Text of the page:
Hawaii is a popular vacation destination for many individuals. It’s viewed as America’s most luxurious state, and 60 years ago, on August 21, 1959, Hawaii became the nation’s 50th state. But why was it necessary for the United States to claim Hawaii as its own? As you can probably imagine, Hawaii’s story began long before 1959.

The earliest inhabitants

Hawaii’s islands were once populated by Polynesian voyagers, who settled in the islands more than 1,000 years ago. In the early 18th century, American traders traveled to Hawaii to search for the islands’ sandalwood. By the mid-19th century, Hawaii was thriving as a sugar industry. American missionaries used the islands to influence political, cultural, economic, and religious life into the western Pacific region. It didn’t take long for the United States to realize Hawaii was its next territory to claim.

Establishing the Republic of Hawaii

In 1893, American expatriates and sugar planters supported a division of U.S. Marines to depose Queen Liliuokalani, the last reigning monarch of Hawaii. This was the start of the Republic of Hawaii, a U.S. protectorate with Hawaii-born Sanford B. Dole as president. Even though many members of U.S. Congress opposed the idea, in 1898, the U.S. built a naval base at Pearl Harbor during the Spanish-American War, realizing Hawaii’s strategic importance. Two years later, in 1900, Hawaii became a formal U.S. territory.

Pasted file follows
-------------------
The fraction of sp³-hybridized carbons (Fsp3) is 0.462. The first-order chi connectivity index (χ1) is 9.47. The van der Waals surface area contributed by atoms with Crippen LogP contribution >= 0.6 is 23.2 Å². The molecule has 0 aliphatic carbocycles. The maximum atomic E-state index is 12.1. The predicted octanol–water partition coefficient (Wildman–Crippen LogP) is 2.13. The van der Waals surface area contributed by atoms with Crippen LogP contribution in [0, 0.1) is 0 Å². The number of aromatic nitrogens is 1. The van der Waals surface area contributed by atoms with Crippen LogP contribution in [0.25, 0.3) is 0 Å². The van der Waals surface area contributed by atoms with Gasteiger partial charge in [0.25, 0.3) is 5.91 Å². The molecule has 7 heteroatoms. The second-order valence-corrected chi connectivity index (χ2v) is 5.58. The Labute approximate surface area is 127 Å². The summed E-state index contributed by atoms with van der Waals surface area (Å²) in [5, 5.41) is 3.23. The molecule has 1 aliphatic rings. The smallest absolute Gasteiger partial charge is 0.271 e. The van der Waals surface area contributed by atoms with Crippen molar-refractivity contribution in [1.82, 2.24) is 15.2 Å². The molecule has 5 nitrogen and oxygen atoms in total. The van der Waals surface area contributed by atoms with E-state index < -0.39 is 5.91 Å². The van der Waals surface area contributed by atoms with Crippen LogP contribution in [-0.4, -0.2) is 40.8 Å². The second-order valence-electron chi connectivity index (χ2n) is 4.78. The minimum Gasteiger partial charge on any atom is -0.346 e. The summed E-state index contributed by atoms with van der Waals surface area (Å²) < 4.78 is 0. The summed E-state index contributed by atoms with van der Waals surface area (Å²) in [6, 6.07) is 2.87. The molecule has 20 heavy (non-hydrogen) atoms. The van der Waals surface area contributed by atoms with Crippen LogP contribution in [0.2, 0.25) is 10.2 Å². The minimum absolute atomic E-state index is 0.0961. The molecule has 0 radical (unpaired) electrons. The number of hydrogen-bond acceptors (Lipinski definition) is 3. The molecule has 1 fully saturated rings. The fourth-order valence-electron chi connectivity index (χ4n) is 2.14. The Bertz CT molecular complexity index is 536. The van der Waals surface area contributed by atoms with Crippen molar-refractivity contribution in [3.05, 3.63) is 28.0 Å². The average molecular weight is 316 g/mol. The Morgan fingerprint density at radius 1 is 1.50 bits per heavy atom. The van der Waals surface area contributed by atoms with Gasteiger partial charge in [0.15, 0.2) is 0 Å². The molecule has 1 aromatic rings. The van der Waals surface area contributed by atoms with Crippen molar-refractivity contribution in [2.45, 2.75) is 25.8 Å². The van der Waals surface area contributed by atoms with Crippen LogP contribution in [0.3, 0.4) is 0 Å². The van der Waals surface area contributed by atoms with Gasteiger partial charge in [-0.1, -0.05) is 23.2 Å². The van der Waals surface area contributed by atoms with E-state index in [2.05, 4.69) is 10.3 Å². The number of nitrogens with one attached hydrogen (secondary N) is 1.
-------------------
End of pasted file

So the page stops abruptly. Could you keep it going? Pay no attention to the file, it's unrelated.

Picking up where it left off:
Becoming a state

Even as a U.S. territory, Hawaii became an important entity in U.S. history. Following the Japanese attack on Pearl Harbor on December 7, 1941, U.S. citizens recognized Hawaii and its residents as fellow U.S. citizens. Following the Pearl Harbor bombings and World War II, it was decided that Hawaii should become the 50th U.S. state.

In March 1959, the U.S. government, under President Dwight D. Eisenhower, approved statehood for Hawaii. In June, the Hawaiian people voted for a wide majority to accept admittance into the U.S. Two months later, Hawaii became the official 50th state. President Eisenhower signed a proclamation admitting the state into the Union, also issuing an order for the American flag to feature 50 stars. To this day, Hawaii is a luxurious, relaxing state intended for vacations, even though the majority of the country’s citizens have never even visited the state. It’ll forever be on their bucket list.